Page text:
Cherry Shrimp – The Complete Care Guide for Non-Fish Pet Lovers

By Garrison Hickles Updated

Don’t be astonished by hearing the name ‘Cherry Shrimp’ because there are many aquarists who like to bring a variety in their aquarium by keeping invertebrates or crustaceans like snails and shrimps.

Long we have studied and discussed the care guide of freshwater and saltwater fish breeds. Now, let us know about the care guide of a freshwater non-fish pet or a beautiful invertebrate like this shrimp.

Invertebrates are usually considered as fish foods, so if you are planning to keep a Cherry Shrimp or other crustaceans in your tank then never keep any omnivoros or carnivoros fish with it which may harm or eat your non-fish friend.

Quick Details on Cherry Shrimp

The calm nature of this shrimp is often admired by hobbyists. Moreover, the color vibrancy of this shrimp also attracts fish enthusiasts to keep this invertebrate in their tank. Let us look at a short detail onthis shrimp in the table given below:

Scientific Name Neocaridina davidi
Origin Taiwan
Life-Span 1.2 years
Colors Red, Orange, Violet, Brown, Blue, Green, Yellow and Black
Temperament Peaceful
Size                1.5” (3.81 cm)
Diet Omnivore
Family Atyidae
Compatibility Other Crustaceans like Shrimps and Snails
Tank Size 5 gallons
Care Level Easy


Cherry Shrimp is also known as Red Cherry Shrimp because of the dark-red color of this freshwater invertebrate. Fish enthusiasts also like keeping this shrimp in their aquarium because of its algae-eating nature. This shrimp consumes algae and decayed leaves in the aquarium. Hence, it is known as a tank-cleaning aquatic animal.

Appropriate for the tank of both beginner and experienced aquarists, This shrimp is the hardiest and adaptable shrimp for freshwater aquarium. It is suggested to keep some hiding places in the tank for the comfort of the fish.


Cherry Shrimps occasionally shed their skin or exoskeleton. When they do this process, the body turns in a ‘U’ shape because they try to touch their tail in order to molt. The molting process of this species takes place very fast and the old skin is shaded after that.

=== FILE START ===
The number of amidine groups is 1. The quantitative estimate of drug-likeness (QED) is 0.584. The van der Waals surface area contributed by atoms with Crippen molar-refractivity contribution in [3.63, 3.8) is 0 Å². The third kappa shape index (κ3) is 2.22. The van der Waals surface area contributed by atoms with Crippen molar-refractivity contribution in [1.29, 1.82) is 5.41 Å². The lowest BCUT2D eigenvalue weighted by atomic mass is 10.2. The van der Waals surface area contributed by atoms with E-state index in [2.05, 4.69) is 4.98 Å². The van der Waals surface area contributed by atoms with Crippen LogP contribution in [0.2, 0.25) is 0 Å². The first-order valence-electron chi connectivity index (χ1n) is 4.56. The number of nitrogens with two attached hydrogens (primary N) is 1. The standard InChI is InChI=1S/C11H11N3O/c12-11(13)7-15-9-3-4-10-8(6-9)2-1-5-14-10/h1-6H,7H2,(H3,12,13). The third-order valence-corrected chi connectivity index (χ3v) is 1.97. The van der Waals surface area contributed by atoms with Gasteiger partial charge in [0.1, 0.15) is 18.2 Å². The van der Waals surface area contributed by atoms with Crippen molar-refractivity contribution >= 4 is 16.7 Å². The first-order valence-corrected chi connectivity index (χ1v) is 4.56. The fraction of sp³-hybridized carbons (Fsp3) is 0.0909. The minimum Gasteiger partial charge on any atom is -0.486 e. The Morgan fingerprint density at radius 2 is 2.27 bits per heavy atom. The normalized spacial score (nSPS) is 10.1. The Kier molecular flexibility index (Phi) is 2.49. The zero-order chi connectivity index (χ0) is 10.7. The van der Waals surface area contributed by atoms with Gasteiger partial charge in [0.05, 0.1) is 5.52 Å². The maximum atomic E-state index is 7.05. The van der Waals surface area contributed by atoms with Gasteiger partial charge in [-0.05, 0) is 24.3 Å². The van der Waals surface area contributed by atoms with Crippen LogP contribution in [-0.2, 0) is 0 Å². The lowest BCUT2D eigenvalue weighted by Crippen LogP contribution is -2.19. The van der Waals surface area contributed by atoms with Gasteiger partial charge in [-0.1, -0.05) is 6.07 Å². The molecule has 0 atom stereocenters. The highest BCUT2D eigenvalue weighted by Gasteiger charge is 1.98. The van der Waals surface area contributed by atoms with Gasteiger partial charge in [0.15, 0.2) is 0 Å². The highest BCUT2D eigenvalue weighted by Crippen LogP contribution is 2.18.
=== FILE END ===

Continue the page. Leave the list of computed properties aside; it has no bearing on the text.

Origin of Cherry Shrimp

Native to the rivers and streams near Taiwan, Cherry Shrimp can be found swimming with a school of other crustaceans in the deep and mid-level of the rivers, lakes, and streams. Generally, it dwells in cold tropical water, so check the temperature of water while setting a tank for this invertebrate.

Cherry Shrimp Appearance

The shinning dark shade of Cherry Shrimp is quite attractive. It can grow up to 1.5” (3.81 cm) and sometimes more than that. The grading of the Shrimp can be changed from the dark to pale shades with red and black spots on its body. It has antennae on its head that help it detect its food and fight with its enemies.

The eyes of this shrimp are bright black-shaded. Not only red and brown but you will also get other colors of Cherry Shrimp such as green, orange, black, violet, and blue. The females are taller and bright-shaded in comparison to male shrimps. The female shrimps grow a saddle-looking container on the top-most part of their stomach where eggs are stored and fertilized during breeding.

Types of Cherry Shrimps

Some of these shrimps are popularly known and kept in an aquarium of aqua-life loving hobbyists who like petting the invertebrates. Have a look at the different types of Cherry Shrimps which have the same shape and size but their colors are different from one another:

  1. Fire Red Cherry Shrimp: This shrimp is bright red-orange shaded like the color of the fire.
  2. Sakura Cherry Shrimp: This shrimp is a dark red shrimp that has clear patches on its body. The legs of this fish are translucently shaded.